National Health Laboratories went public as a company on the NASDAQ exchange in 1988. Revlon only retained 24% of the common shares of the company. The revenues for the company climbed to a high of $500 million by 1990 with earnings in the US of more than $70 million. It was at this time that the company started paying out cash dividends to its shareholders. The company was performing extremely well and even continued to profit during the recession of 1990-1991 with an increase in revenue to nearly $90 million in earnings.

6. Prior to 1995, They were known under a different name

The name of the company that has emerged into a giant in the industry was Roche BioMedical. This is an interesting fact about the history of LabCorp in the process of its evolution. Roche BioMedical merged with National Health Laboratory in 1995. We see a pattern of mergers of major laboratory companies and in many instances, the company that does the acquisition absorbs the company into its main structure but sometimes when the acquired company performs functions that are established under its own brand name, they are allowed to maintain the same name as a subsidiary company. The entire process gets complicated.

7. LabCorp owned a genetics lab

LabCorp also operates a genetics testing facility and laboratory. The name of the company is National Genetics Institute, Inc. The facility is located in Los Angeles, California. NGI develops PCR testing methods. It's interesting to discover just how many different branches of testing and laboratory disciplines fall under the umbrella of the mega-giant in the industry. They also own a ViroMed facility which performs PCR microbial testing in real-time with lab-developed assays. This facility was originally located in Minnetonka, Minnesota, but in 2013, it was relocated to Burlington, North Carolina.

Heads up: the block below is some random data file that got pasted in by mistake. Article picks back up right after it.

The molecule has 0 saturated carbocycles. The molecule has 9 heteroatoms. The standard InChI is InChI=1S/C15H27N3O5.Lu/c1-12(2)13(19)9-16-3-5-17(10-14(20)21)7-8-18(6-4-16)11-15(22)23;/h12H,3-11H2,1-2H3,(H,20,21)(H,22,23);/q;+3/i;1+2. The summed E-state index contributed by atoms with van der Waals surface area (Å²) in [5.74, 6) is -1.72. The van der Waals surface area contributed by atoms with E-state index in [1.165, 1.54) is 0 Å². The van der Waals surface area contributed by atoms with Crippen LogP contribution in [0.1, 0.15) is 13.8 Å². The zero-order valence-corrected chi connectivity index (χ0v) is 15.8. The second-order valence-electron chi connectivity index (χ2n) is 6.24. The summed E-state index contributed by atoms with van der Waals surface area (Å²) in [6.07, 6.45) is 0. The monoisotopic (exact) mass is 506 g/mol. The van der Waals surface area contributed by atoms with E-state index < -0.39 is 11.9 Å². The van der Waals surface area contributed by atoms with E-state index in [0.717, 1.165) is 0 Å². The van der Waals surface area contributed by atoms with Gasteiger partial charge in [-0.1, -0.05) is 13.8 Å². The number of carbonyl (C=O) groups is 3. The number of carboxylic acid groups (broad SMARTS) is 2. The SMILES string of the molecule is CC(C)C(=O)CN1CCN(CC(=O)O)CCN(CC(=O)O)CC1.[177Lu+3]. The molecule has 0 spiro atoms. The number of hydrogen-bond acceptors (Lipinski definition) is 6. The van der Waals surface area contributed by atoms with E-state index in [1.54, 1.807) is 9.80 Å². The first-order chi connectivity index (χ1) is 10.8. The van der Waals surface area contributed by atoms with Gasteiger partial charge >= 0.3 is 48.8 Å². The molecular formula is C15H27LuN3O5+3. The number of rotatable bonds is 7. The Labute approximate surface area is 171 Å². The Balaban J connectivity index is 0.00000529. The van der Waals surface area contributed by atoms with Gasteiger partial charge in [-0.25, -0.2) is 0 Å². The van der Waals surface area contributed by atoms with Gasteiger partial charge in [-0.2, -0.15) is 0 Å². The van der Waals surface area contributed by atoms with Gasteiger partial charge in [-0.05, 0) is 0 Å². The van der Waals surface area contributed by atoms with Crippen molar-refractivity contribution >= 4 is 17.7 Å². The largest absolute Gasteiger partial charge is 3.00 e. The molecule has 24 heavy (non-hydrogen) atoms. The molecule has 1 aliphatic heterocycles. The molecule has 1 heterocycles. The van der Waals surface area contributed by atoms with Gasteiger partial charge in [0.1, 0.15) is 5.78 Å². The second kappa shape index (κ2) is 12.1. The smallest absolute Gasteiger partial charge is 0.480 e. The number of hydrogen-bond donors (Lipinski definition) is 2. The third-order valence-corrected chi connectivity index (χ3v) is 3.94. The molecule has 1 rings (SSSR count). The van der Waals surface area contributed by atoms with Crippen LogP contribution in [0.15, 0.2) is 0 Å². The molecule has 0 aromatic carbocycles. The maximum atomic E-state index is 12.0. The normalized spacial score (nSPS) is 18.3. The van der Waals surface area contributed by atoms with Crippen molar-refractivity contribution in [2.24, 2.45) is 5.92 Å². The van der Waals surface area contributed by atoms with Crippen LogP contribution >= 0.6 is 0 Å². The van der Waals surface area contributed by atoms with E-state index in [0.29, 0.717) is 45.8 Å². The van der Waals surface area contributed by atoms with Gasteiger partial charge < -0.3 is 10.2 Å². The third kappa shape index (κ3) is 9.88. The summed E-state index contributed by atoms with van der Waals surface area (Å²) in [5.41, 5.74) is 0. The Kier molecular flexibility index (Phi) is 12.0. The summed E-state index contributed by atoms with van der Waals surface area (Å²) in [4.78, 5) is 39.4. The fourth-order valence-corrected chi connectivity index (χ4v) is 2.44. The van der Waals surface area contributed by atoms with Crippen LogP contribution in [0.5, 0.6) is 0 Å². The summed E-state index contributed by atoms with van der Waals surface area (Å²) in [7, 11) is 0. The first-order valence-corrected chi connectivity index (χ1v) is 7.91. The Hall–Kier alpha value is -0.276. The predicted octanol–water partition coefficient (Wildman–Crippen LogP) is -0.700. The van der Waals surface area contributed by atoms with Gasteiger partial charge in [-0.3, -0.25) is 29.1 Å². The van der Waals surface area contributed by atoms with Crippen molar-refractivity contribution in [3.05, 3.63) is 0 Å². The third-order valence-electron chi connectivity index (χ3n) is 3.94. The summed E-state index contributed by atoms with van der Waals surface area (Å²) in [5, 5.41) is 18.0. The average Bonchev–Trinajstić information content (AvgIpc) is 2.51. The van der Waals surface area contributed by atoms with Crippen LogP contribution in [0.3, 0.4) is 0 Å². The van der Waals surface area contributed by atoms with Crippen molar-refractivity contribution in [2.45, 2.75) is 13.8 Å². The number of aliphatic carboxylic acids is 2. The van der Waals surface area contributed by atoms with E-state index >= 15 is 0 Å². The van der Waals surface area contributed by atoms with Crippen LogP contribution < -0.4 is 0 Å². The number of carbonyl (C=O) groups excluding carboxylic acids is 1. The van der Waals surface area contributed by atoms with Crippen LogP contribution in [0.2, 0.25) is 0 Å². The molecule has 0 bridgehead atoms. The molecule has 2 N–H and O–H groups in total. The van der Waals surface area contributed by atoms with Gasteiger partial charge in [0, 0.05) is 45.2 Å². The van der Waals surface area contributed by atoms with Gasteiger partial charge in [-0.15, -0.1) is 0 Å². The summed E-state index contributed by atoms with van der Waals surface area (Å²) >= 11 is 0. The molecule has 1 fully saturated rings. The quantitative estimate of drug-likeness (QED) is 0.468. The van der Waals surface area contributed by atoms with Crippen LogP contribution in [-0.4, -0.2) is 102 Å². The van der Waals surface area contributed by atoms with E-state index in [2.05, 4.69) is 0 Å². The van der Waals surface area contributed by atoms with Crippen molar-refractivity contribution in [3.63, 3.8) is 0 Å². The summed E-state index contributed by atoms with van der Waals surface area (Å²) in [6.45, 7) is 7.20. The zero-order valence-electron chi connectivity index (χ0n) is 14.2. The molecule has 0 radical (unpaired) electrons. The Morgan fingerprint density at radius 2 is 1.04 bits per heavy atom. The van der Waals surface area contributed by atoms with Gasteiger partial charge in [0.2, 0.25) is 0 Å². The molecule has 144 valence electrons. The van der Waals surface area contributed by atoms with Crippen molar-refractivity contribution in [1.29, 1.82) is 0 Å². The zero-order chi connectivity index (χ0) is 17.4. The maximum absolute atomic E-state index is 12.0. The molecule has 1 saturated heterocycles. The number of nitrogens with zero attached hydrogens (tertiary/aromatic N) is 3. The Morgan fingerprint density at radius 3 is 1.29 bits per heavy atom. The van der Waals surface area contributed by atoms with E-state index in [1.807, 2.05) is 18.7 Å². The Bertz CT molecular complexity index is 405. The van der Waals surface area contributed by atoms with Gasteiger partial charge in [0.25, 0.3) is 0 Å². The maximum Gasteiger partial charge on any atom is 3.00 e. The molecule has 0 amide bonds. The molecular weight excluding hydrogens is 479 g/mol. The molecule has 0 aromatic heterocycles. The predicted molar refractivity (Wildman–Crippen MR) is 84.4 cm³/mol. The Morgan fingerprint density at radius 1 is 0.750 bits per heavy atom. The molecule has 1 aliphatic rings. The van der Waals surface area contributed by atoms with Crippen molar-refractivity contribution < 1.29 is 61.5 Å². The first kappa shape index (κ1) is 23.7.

8. LabCorp has a fleet of aircraft

It really comes as no surprise that LabCorp uses a total of eight aircraft to make runs from one facility alone. These aircraft make nightly flights without fail. Tests and other products are flown from the facility in Burlington, North Carolina to the East Coast for use at labs and other facilities in these locations.

9. LabCorp was investigated for fraud in 1991

There was a huge crackdown on health care system fraud in a nationwide operation that was titled "Labscam." The U.S. Attorney's Office was in charge of the investigation. Changes were filed against LabCorp along with many other labs accusing them of submitting false claims for payment from government health care agencies including Medicaid and Medicare for tests which were never ordered by physicians. The company that was now LabCorp was prosecuted under its previous name National Health Laboratories and it was one of the first companies to be prosecuted for the crimes of fraud.